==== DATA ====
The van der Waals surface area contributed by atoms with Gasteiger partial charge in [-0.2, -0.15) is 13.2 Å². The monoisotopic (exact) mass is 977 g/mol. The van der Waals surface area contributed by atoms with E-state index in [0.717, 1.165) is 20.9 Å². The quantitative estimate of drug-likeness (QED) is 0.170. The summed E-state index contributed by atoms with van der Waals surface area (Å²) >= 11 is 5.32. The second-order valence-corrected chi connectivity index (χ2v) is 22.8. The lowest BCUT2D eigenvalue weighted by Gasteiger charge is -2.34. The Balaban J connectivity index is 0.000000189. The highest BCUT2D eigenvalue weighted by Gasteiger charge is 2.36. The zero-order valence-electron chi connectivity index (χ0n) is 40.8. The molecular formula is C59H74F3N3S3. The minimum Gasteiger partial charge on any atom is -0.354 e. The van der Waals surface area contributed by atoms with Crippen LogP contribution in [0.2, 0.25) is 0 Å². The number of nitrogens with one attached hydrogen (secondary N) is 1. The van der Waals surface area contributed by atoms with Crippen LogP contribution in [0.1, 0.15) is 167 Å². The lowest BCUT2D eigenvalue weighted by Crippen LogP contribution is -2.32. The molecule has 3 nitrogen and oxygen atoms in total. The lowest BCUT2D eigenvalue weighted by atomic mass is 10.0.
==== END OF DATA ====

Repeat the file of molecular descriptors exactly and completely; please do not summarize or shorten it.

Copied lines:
The van der Waals surface area contributed by atoms with Gasteiger partial charge in [-0.2, -0.15) is 13.2 Å². The monoisotopic (exact) mass is 977 g/mol. The van der Waals surface area contributed by atoms with E-state index in [0.717, 1.165) is 20.9 Å². The quantitative estimate of drug-likeness (QED) is 0.170. The summed E-state index contributed by atoms with van der Waals surface area (Å²) >= 11 is 5.32. The second-order valence-corrected chi connectivity index (χ2v) is 22.8. The lowest BCUT2D eigenvalue weighted by Gasteiger charge is -2.34. The Balaban J connectivity index is 0.000000189. The highest BCUT2D eigenvalue weighted by Gasteiger charge is 2.36. The zero-order valence-electron chi connectivity index (χ0n) is 40.8. The molecular formula is C59H74F3N3S3. The minimum Gasteiger partial charge on any atom is -0.354 e. The van der Waals surface area contributed by atoms with Crippen LogP contribution in [0.2, 0.25) is 0 Å². The number of nitrogens with one attached hydrogen (secondary N) is 1. The van der Waals surface area contributed by atoms with Crippen LogP contribution in [0.1, 0.15) is 167 Å². The lowest BCUT2D eigenvalue weighted by Crippen LogP contribution is -2.32. The molecule has 3 nitrogen and oxygen atoms in total. The lowest BCUT2D eigenvalue weighted by atomic mass is 10.0.